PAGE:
The most frequent basis for such a refusal concerns the requirement that the prospective visitor or student possess a residence abroad he/she has no intention of abandoning. Applicants prove the existence of such residence by demonstrating that they have ties abroad that would compel them to leave the U.S. at the end of the temporary stay. Evidence of "strong ties" may be illustrated by consistent and steady history of employment, sufficient collateral or property ownership to cover travel expenses, and a succinct and sincere reason for the visit. These are compelling factors the consular officer consider when evaluating an applicant's eligibility for the visa. The brief interview with the applicant is also valuable in the consular officer's decision to approve or deny the visa.

221(g)
U.S. consulates abroad have been known to deny visas based upon INA Section 221(g) even after the United States Citizenship and Immigration Services (USCIS) has approved a petition for the visa application.

In a 221(g) case, the consular officers determine that the requirements for a petition-based visa are not met by an applicant. They can refuse to issue the visa under Section 221(g). When they do so, they also request that the USCIS revoke the petition that was approved earlier.

Even though the USCIS has the primary authority to determine whether or not a person meets the requirements for a particular, petition-based visa classification, the consulate may reach a different conclusion and request that the USCIS reconsider its original approval of a petition. What can happen is that new, negative information can come to light at the time of the interview and the interviewing consular officer may conclude that the visa applicant either does not appear to meet the requirements of a fiancé/e. Essentially the fiance(e) did not convince the consular officer that the relationship is bona fide and possibly a sham marriage entered into to circumvent US Immigration law. Cases issued 221(g) are equivalent to a denial, however, some languish in visa purgatory similar to administrative processing.

Administrative Processing
In cases pending in Administrative Processing (AP) the consular officer may need more time to review the case before determining whether the applicant is eligible for the visa. In immigrant visa cases such as the fiance(e) visa, the consular officer may conclude at the interview that there's not enough convincing evidence to deny the case nor approve it, there may be some red flag issue, or a discrepancy in the case to warrant a secondary review. Cases in AP may take months to conclude, however, in this writer's experience, providing additional compelling evidence of the bona fides of the applicant's relationship to the American petition may assist the consular officer in making a definitive decision in the case.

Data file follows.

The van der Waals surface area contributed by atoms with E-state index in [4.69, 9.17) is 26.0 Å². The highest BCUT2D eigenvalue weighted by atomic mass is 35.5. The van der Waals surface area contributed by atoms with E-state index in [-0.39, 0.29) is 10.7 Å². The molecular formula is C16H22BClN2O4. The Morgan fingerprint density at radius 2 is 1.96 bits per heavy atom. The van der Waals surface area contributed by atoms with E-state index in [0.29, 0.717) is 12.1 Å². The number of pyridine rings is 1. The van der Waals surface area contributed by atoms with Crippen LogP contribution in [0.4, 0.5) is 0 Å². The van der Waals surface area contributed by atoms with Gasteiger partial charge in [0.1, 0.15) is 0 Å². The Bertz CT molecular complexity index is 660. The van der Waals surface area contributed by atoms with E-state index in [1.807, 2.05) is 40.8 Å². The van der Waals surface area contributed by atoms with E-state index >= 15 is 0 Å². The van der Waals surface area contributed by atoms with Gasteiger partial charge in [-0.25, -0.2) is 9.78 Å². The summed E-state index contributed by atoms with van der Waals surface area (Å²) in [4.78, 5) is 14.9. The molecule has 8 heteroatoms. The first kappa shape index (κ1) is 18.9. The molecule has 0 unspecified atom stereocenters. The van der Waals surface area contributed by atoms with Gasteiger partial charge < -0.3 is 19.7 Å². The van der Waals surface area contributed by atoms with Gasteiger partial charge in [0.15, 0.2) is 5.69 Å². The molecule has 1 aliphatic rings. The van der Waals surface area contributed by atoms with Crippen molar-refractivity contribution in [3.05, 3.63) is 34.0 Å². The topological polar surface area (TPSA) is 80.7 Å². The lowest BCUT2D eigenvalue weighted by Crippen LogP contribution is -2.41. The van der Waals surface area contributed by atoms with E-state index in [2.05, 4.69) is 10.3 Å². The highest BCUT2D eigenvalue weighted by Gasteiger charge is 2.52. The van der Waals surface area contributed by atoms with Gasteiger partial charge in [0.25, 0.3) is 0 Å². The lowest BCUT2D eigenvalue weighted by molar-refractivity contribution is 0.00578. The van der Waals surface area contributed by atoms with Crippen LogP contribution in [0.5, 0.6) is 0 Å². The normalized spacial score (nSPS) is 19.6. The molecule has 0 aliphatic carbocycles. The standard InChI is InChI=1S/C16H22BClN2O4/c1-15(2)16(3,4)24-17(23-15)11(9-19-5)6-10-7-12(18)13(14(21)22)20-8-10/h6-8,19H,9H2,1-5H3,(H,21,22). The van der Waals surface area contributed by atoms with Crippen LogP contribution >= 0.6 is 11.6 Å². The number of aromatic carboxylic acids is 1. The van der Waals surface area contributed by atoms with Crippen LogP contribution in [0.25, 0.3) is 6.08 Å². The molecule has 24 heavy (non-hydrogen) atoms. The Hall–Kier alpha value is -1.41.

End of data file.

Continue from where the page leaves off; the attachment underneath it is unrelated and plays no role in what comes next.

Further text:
AP is a state of flux that leaves applicants frustrated and confused as there's no definitive guidelines as to what the immigration issues are and whether the applicants can do anything to compel the consular officer to issue the visa. It is within the discretion of the consular officer to hold the case and investigate it further, thereby leaving the applicant with neither an approval nor denial.

Whether the case is issued a 214(b), 221(g) or placed in administrative processing, a competent immigration attorney should be able to review the case and provide the best course of action based on the applicant's unique sets of facts. Consular processing attorneys are in a highly advantageous position to assist since they are able to inquire directly with the consulate and embassy where the applicant's case was denied.

With few exceptions, every visa applicant is interviewed by a consular officer at a U.S. Embassy or Consulate. After all available information is reviewed, the application is approved or denied based on U.S. immigration law.

There are many reasons why a visa application may be denied. In some instances, the application is denied because necessary information or supporting documents were not submitted by the applicant. In other instances, the application is denied for more serious reasons. An applicant’s current and/or past actions, such as drug or criminal activities, as examples, may make the applicant ineligible for a visa.

If denied a visa, the applicant is given a reason based on the section of law which applies. Visa applicants are also advised by the consular officer if they may apply for a waiver of their ineligibility. Several of the most common reasons for visa ineligibilities are explained below. For more information, review the complete list of visa ineligibilities in the Immigration and Nationality Act (INA), and amended laws.

 

Faqs

What is section 221(g)?

Section 221(g), of the Immigration and Nationality Act (INA), is a temporary hold or refusal on a visa

application. In order to receive a visa and enter the United States, an immigrant must attend a visa

interview. If a visa application needs further work or review, the application will be suspended under

section 221(g). When this happens, the visa petition has been approved by the US Citizenship and

Immigration Services (USCIS), but the consulate is not convinced that the immigrant is qualified to

receive a visa on the day of the interview.

Is my visa petition rejected?

No. By placing a visa application on hold through section 221(g) the consulate takes the time to obtain

and review additional documents and information to make sure that everything is valid before a visa is